OLR Research Report

January 25, 2013




By: Susan Price, Senior Attorney


The Judicial Review Council investigates and resolves complaints involving misconduct, disability, or substance abuse of state judges, family support magistrates, and workers' compensation commissioners. It consists of 12 regular members and 13 alternates. Six regular members and three alternates represent the interests of the general public; judges and practicing attorneys are each represented by three regular and two alternate members. Commissioners and family support magistrates are each represented by three alternates.

Virtually all complaints are dismissed without investigation. When one does go forward, the council investigates to determine whether there is probable cause to believe that judicial misconduct has occurred. The investigation is confidential unless the judicial officer being investigated (“the respondent”) requests that it be public.

If the council determines that the evidence has not established probable cause, the complaint is dismissed. If the council determines that no misconduct has occurred, but that the judicial officer has acted in a manner that creates the appearance of impropriety or constitutes an unfavorable judicial practice, it may issue an admonishment to the judicial officer.

If the preliminary investigation indicates that probable cause exists that the judicial officer is guilty of misconduct, the council holds a public hearing to determine the respondent's guilt or innocence. If the judicial officer is found guilty of misconduct, the council may impose a range of sanctions: public censure, suspension without pay for a period of up to one year, or a referral of the matter to the state Supreme Court or the governor with a recommendation of suspension for more than one year or removal from office.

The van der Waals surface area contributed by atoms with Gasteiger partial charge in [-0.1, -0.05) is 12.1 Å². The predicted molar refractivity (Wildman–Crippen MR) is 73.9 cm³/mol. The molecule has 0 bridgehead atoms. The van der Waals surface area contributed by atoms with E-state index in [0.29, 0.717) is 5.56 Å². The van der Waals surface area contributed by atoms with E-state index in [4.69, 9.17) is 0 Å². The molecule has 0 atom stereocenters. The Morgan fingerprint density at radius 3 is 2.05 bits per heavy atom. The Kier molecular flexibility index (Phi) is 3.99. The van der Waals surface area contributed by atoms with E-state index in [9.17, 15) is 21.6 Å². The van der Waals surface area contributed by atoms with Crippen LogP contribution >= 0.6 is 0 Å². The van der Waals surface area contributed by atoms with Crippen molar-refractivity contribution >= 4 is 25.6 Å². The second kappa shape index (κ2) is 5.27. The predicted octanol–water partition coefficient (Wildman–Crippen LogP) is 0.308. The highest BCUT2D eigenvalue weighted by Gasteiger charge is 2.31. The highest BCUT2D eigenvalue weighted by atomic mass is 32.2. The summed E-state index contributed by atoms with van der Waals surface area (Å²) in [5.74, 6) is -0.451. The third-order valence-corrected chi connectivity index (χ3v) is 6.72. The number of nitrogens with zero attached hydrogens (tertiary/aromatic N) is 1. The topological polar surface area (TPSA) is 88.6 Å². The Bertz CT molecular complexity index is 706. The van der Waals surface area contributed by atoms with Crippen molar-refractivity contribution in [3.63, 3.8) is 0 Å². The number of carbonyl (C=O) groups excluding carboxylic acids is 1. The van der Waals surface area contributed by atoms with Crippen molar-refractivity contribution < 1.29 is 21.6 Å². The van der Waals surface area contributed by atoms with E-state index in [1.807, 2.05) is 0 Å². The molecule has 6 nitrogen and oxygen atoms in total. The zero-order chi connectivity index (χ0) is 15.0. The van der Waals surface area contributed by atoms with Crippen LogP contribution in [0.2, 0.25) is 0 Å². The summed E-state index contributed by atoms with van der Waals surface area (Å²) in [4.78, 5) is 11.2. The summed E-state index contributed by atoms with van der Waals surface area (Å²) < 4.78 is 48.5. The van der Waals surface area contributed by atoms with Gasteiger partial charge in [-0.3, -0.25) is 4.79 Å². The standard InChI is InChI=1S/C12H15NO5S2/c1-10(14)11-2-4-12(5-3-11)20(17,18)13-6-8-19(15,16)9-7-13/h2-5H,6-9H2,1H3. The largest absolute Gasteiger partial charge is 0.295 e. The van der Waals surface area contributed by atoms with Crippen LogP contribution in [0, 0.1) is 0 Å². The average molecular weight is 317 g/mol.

1. What made you interested in serving as a Judicial Review Council member?

2. Do you think ordinary citizens know enough about the council's existence and duties to be able to effectively bring complaints? If not, do you have suggestions for better publicizing the council?

3. Council members who are judges or attorneys bring a unique perspective to the group that reflects their exposure to the court system and frequent interactions with judicial personnel. Have you had experience with the state's courts? Do you think that the perspectives of public members are as valuable as those of judges and attorneys?

4. Among the things the council considers in its deliberations are whether the evidence submitted and its own records show that the respondent has engaged in a pattern of inappropriate behavior. In your opinion, can a single event justify a finding of guilt?

5. Statutes subject respondents to removal, suspension, or censure when their temperament adversely affects the “orderly carriage of justice.” What type of temperament would you consider this to be?

6. Do you believe that frequent, demeaning references to ethnic, racial, or religious minorities or women should be grounds for action? If so, what would you recommend as a sanction?

7. In the last several years, state courts have turned their attention to improving public access to court proceedings and records. On the other hand, some argue that the public's confidence in the quality and fairness of the council's deliberations are undermined by procedures that require (1) its initial investigations to be conducted in secret, (2) exclusion of the public from probable cause hearings, and (3) various documents and records to be kept confidential. How would you balance the conflicting beliefs in the public's right to know against the right of judicial confidentiality?

8. How would you handle a complaint alleging that the respondent has a substance abuse problem?